Whittington said she knows of other communal health centers in the state that have laid off workers.

“We’re all faced with the same thing,” she said. “You can’t wait for the ship to sink.”

Whittington will be available for further details about the situation today, she said.

“We wanted to make sure our staff had the weekend to think about (transferring).”

January 20, 2008

New Info on Phoenix Apartments

The Indianapolis Star has an excellent report on the owner(s) of troubled Phoenix Apartments this morning.  It details the rise of the company that owns the apartment complex and it’s founder.  The article is really long and worth reading, but it is difficult to summarize it here.  So read the story for yourself and come on back.

However, in the Blogmeister’s opinion, the people more to blame for the living conditions at Phoenix are the Housing and Urban Development Inspectors who continued to improve the complex’s ratings over the last three out of four years.  From the story:

The complex got new roofs and new windows and scored steadily higher in annual health and safety inspections by contractors working for HUD. The apartments, graded on a scale of 1 to 100, averaged 44 in 2004 when Belfonti took over, then 68 in 2005 and 91 in 2006.
In 2007 it went down to 77 according to the story.  The Blogmeister continues to wonder how a facility can score this high, even at 77, when local officials who toured the facility are quoted as saying it was “unlivable”.

Drug Test Welfare Recipients?

The Evansville Courrier Press has a good story about a Kentucky lawmaker who wants to start drug testing people who rely on various welfare programs.  The argument for this seems to be that many people in the private sector have to undergo drug tests for their money, so why shouldn’t welfare recipients.  The argument against it is what do you do with the children of parents who test positive?  In addition, there is this bit of history:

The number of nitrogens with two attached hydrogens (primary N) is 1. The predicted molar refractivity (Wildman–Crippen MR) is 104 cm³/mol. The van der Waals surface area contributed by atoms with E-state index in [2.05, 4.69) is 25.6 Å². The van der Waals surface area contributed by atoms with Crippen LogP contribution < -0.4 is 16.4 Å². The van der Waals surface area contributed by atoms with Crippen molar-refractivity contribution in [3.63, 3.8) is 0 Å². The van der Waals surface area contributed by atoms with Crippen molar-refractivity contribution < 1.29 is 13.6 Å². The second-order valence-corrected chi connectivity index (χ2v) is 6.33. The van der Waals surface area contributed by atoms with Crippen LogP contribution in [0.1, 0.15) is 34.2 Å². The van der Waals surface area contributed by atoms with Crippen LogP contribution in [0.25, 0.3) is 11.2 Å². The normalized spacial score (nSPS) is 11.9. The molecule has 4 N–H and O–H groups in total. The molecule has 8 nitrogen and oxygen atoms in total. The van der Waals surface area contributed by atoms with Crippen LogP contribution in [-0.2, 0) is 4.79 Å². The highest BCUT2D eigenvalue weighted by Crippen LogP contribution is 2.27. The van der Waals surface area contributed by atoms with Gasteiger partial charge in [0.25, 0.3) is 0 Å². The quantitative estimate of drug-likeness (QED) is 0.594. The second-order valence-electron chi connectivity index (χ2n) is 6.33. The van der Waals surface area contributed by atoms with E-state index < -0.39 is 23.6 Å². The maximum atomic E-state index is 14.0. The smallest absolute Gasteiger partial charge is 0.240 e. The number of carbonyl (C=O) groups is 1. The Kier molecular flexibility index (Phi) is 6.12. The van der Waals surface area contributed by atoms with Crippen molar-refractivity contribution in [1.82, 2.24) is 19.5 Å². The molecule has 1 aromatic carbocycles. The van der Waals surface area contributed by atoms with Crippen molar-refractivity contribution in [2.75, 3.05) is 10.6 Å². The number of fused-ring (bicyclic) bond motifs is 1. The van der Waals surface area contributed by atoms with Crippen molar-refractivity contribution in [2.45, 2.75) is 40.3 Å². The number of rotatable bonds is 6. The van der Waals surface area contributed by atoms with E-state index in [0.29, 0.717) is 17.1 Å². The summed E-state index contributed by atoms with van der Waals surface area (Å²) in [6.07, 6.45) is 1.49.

Michigan briefly required drug tests for welfare recipients in 1999, but was ordered by a federal judge to stop just weeks into the program when the American Civil Liberties Union filed suit. After a federal appeals court in Cincinnati ruled the law unconstitutional in 2003, Michigan officials reached an out-of-court settlement with the ACLU, agreeing to stop the drug-testing program.

So, this legislation probably won’t go anywhere in Kentucky, but if it does, it may come our way soon.

January 15, 2008

Inside SB 0091: Sibling Visitation

The Associated Press, via the Fort Wayne Journal Gazette carried this story yesterday about SB 0091.

From the Story:

The bill would allow children in foster care to request visits if it is in their best interests. It also would allow a special advocate to be appointed to represent the child. If the Department of Child Services denies a visit request, the child or advocate could petition a juvenile court to intervene.

The Indiana Department of Child Services encourages sibling visits when possible and is always looking for foster homes and adoptive parents willing to take in several children from the same family, spokeswoman Susan Tielking said.

The bill was introduced by Sen. Mike Delph (R-Carmel). 

Here is the official summary of the bill: